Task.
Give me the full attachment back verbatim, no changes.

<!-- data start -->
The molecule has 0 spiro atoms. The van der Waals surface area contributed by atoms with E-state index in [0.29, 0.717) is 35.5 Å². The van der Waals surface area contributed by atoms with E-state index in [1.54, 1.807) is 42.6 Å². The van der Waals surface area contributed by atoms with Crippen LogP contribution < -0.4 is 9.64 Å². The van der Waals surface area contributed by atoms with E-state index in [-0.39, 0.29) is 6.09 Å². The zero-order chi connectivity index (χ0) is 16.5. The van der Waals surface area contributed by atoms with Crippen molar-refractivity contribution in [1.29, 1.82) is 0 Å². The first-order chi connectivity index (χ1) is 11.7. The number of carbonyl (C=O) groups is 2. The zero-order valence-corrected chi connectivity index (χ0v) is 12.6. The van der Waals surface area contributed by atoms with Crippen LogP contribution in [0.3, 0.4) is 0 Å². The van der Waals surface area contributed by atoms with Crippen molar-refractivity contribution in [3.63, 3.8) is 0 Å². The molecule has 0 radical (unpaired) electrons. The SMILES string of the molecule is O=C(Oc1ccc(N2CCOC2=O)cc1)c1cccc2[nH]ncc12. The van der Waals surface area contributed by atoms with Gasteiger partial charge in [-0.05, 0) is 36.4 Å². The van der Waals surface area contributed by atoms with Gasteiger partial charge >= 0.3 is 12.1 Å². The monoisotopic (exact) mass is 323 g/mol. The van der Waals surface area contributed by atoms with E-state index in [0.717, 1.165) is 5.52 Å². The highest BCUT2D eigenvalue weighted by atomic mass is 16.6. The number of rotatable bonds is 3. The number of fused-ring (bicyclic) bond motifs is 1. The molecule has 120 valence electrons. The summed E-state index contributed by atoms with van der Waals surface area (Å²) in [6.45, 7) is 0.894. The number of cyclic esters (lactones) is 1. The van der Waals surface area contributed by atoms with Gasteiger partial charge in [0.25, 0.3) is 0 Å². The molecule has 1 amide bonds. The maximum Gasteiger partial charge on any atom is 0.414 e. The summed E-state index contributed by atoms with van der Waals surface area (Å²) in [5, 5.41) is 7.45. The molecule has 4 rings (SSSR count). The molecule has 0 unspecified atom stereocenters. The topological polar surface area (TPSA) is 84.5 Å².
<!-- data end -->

The molecule has 0 spiro atoms. The van der Waals surface area contributed by atoms with E-state index in [0.29, 0.717) is 35.5 Å². The van der Waals surface area contributed by atoms with E-state index in [1.54, 1.807) is 42.6 Å². The van der Waals surface area contributed by atoms with Crippen LogP contribution < -0.4 is 9.64 Å². The van der Waals surface area contributed by atoms with E-state index in [-0.39, 0.29) is 6.09 Å². The zero-order chi connectivity index (χ0) is 16.5. The van der Waals surface area contributed by atoms with Crippen molar-refractivity contribution in [1.29, 1.82) is 0 Å². The first-order chi connectivity index (χ1) is 11.7. The number of carbonyl (C=O) groups is 2. The zero-order valence-corrected chi connectivity index (χ0v) is 12.6. The van der Waals surface area contributed by atoms with Crippen LogP contribution in [0.3, 0.4) is 0 Å². The van der Waals surface area contributed by atoms with Crippen molar-refractivity contribution in [3.63, 3.8) is 0 Å². The molecule has 0 radical (unpaired) electrons. The SMILES string of the molecule is O=C(Oc1ccc(N2CCOC2=O)cc1)c1cccc2[nH]ncc12. The van der Waals surface area contributed by atoms with Gasteiger partial charge in [-0.05, 0) is 36.4 Å². The van der Waals surface area contributed by atoms with Gasteiger partial charge >= 0.3 is 12.1 Å². The monoisotopic (exact) mass is 323 g/mol. The van der Waals surface area contributed by atoms with E-state index in [0.717, 1.165) is 5.52 Å². The highest BCUT2D eigenvalue weighted by atomic mass is 16.6. The number of rotatable bonds is 3. The number of fused-ring (bicyclic) bond motifs is 1. The molecule has 120 valence electrons. The summed E-state index contributed by atoms with van der Waals surface area (Å²) in [6.45, 7) is 0.894. The number of cyclic esters (lactones) is 1. The van der Waals surface area contributed by atoms with Gasteiger partial charge in [0.25, 0.3) is 0 Å². The molecule has 1 amide bonds. The maximum Gasteiger partial charge on any atom is 0.414 e. The summed E-state index contributed by atoms with van der Waals surface area (Å²) in [5, 5.41) is 7.45. The molecule has 4 rings (SSSR count). The molecule has 0 unspecified atom stereocenters. The topological polar surface area (TPSA) is 84.5 Å².